During the past six months, I have received several messages from independent researcher Jeff Giambrone, who sent me a number of Civil War letters and newspaper articles that he has uncovered through his research. The following two selections seem particularly appropriate as a way of introducing Ed Payne’s upcoming post on men from the Mississippi piney woods who joined the Union Army at New Orleans during the Civil War. The newspaper articles are followed by a letter uncovered by Ed in the course of his research for that upcoming post.
The first article, published 11 March 1861, comes from the Times Daily National Intelligencer, a Whig newspaper that in 1860 supported pro-Union, Constitutional Union Party presidential candidate, John Bell:
“Anti-Secession in Mississippi”
There was an anti-secession meeting at Smith’s Store, Jones County, Mississippi, on the 16th of February. We learn from the [staunchly pro-Confederate] Brandon Republican, says the [pro-Union] Nashville Patriot, that “there were many speeches made on the occasion protesting against secession and the increased taxation of the people on the part of the State, and calling for a still larger meeting at Tallahoma.” The proceedings of the meeting were furnished the Republican for publication, but were declined on the ground that the will of the majority of the State as expressed for secession ought to be respected. It has come to a pretty pass that the freedom of the press must be denied to any portion of the people because the majority is believed to be against them.
Censorship of pro-Union activities by pro-Confederate newspapers such as that described above helped, of course, to create the image–still popular today–of a “Solid South.” It’s worth noting that the location of the above anti-secession meeting, Smith’s Store, Jones County, was also the location where, in October 1863, members of the Knight Company pledged their loyalty to the U.S. government, according to testimonies provided before the U.S. Claims Commission in regard to Newt Knight’s three petitions for financial compensation (1870-1900). An earlier pro-Union meeting in Jones County was described in 1936 by Benjamin Sumrall in an interview by the Works Progress Administration (WPA). According to Sumrall, his ancestor, Riley James Collins (who later joined the Union Army in New Orleans), called the meeting at Union Church, where he delivered a passionate anti-secession speech (see Bynum, Free State of Jones, pp. 98-99).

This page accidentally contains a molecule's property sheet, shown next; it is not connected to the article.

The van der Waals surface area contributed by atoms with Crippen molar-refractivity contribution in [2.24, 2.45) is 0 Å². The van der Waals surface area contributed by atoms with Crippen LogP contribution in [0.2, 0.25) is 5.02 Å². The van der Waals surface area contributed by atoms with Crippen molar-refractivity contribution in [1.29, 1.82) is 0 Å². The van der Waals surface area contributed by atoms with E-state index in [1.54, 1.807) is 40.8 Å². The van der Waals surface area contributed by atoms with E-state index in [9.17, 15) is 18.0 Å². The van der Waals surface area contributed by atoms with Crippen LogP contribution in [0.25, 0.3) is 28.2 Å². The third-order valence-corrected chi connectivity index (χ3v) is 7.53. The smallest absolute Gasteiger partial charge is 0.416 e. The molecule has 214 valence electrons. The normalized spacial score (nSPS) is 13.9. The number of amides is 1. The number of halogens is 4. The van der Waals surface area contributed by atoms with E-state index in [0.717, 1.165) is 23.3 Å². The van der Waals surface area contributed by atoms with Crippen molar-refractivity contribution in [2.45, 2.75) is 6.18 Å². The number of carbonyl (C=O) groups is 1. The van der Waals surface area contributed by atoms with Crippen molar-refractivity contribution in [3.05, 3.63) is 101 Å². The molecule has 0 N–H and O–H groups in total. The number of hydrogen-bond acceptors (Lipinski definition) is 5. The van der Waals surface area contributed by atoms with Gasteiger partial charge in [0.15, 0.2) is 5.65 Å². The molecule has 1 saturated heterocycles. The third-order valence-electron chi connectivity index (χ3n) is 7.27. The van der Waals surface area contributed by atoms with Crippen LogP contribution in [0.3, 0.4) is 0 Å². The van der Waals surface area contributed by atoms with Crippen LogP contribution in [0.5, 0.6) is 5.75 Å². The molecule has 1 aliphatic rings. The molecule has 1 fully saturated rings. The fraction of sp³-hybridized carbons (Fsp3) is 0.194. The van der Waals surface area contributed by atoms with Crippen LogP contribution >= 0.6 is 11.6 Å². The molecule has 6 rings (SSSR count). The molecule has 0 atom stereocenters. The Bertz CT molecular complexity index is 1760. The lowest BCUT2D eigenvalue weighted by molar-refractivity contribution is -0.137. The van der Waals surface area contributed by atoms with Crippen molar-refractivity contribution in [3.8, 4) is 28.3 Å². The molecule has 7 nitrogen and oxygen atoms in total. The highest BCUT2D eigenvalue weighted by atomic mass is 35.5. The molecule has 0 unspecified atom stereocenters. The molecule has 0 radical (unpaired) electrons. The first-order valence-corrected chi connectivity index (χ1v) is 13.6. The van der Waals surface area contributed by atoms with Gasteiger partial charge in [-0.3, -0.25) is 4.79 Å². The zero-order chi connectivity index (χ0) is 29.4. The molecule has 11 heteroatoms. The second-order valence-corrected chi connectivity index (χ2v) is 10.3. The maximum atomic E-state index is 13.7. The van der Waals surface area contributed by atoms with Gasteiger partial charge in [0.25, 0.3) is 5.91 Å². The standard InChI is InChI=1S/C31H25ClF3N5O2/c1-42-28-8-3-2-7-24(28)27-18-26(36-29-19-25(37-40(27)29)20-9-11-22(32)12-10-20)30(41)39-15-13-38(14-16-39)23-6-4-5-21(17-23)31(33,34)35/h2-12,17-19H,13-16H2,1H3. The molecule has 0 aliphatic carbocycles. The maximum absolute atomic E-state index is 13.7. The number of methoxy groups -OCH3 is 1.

The second article, published 23 March 1864, is from the Springfield Republican (Mass.):
“Devastation in Mississippi”
Internal reports are given by a Union Scout, lately arrived at New Orleans from a trip through Hancock, Marion, Perry, Jones, and Jasper Counties, Mississippi. He had been absent a month, and as the fruit of his visit to these counties he had recruited 115 men for a Union regiment. He also brought away several women and children. He states that the Union sentiment now predominates and that the Union men have things their own way, completely turning the tables upon their enemies. Instead of being driven to the swamps and other hiding places for shelter, they have driven the secessionists to those places to preserve their lives. They had declared a war of extermination and hunted down the rebels and shot them wherever found. This man is a native of Mississippi, and well acquainted throughout the region through which he passed. He states that most if not all of the old men of his acquaintances are in their graves, shot in their very own homes.
The above article dovetails with events known to have taken place in the Jones County region in early 1864. On 2 March, Col. Henry Maury was sent to Jones County to quell an anti-Confederate uprising. That mission failed, and, just a few days after this article’s publication, on 29 March 1864, Confederate Capt. W. Wirt Thompson reported on the “deplorable” state of affairs in Jones County to Secretary of War James Seddon. Yankees, Wirt lamented, were “frequently among” the Jones County deserters. And, only one week before Col. Robert Lowry’s famous raid on Jones County took place, Jones County deserters were reported to have “gone down Pearl River to and near Honey Island where they exist in some force . . . openly boasting of their being in communication with Yankees.” (see Bynum, Free State of Jones, p. 117)
And there’s this, recently discovered by Ed Payne: a request from Lieut. Col. Eugene Tisdale of the 1st New Orleans Vol. Infantry to Major George B. Drake, Assistant Adjutant-General of the Dept. of the Gulf, for passage by one James L. Seals into the state of Mississippi for the purpose of guiding recruits back to the 1st New Orleans Infantry.
To Major George B. Drake, A.A. Gen, Hd. 2nd D. of G,
I would most respectfully ask that permission be granted Private James L. Seals, 1st Regiment New Orleans Vol. Infantry to pass into the state of Mississippi via Fort Pike, LA, for the purpose of guiding within Federal lines a party of recruits already engaged for the Regiment. And I would further respectfully ask that the families of the Recruits of this Regiment be allowed to come at the same time from Pearl River and Honey Island, Mississippi, via Fort Pike to the City of New Orleans.
This same private James L. Seals has already aided in bringing into the 1st New Orleans Vols. Nearly one hundred and fifty men of Mississippi; but now, on account of existing orders, he cannot go beyond Fort Pike without a pass from the Commanding General of this Department.
I am Major
Your Obedient Servant
Lieut. Col., 1st New Orleans Infantry
With these documents as a point of reference, we may eagerly anticipate Ed Payne’s upcoming article on Mississippi piney woods men who joined the 1st and 2nd New Orleans Infantry.
My deep thanks to Ed and Jeff Giamborne for providing the above documents for publication on Renegade South!